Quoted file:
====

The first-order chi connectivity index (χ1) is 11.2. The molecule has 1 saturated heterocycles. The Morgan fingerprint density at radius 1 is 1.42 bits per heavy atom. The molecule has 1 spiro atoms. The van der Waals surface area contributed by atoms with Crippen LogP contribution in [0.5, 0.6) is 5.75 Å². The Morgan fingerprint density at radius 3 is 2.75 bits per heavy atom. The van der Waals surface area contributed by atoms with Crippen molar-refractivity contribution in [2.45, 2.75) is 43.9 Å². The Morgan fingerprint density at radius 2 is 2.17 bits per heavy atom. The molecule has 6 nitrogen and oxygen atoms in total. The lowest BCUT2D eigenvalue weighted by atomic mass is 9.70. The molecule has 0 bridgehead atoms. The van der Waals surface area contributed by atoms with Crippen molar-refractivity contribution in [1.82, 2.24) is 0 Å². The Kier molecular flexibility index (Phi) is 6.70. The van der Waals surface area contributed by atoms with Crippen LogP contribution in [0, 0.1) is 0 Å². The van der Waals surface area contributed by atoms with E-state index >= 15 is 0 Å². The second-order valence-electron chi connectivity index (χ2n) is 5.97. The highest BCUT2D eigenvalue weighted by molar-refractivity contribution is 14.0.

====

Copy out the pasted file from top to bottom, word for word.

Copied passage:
The first-order chi connectivity index (χ1) is 11.2. The molecule has 1 saturated heterocycles. The Morgan fingerprint density at radius 1 is 1.42 bits per heavy atom. The molecule has 1 spiro atoms. The van der Waals surface area contributed by atoms with Crippen LogP contribution in [0.5, 0.6) is 5.75 Å². The Morgan fingerprint density at radius 3 is 2.75 bits per heavy atom. The van der Waals surface area contributed by atoms with Crippen molar-refractivity contribution in [2.45, 2.75) is 43.9 Å². The Morgan fingerprint density at radius 2 is 2.17 bits per heavy atom. The molecule has 6 nitrogen and oxygen atoms in total. The lowest BCUT2D eigenvalue weighted by atomic mass is 9.70. The molecule has 0 bridgehead atoms. The van der Waals surface area contributed by atoms with Crippen molar-refractivity contribution in [1.82, 2.24) is 0 Å². The Kier molecular flexibility index (Phi) is 6.70. The van der Waals surface area contributed by atoms with Crippen LogP contribution in [0, 0.1) is 0 Å². The van der Waals surface area contributed by atoms with E-state index >= 15 is 0 Å². The second-order valence-electron chi connectivity index (χ2n) is 5.97. The highest BCUT2D eigenvalue weighted by molar-refractivity contribution is 14.0.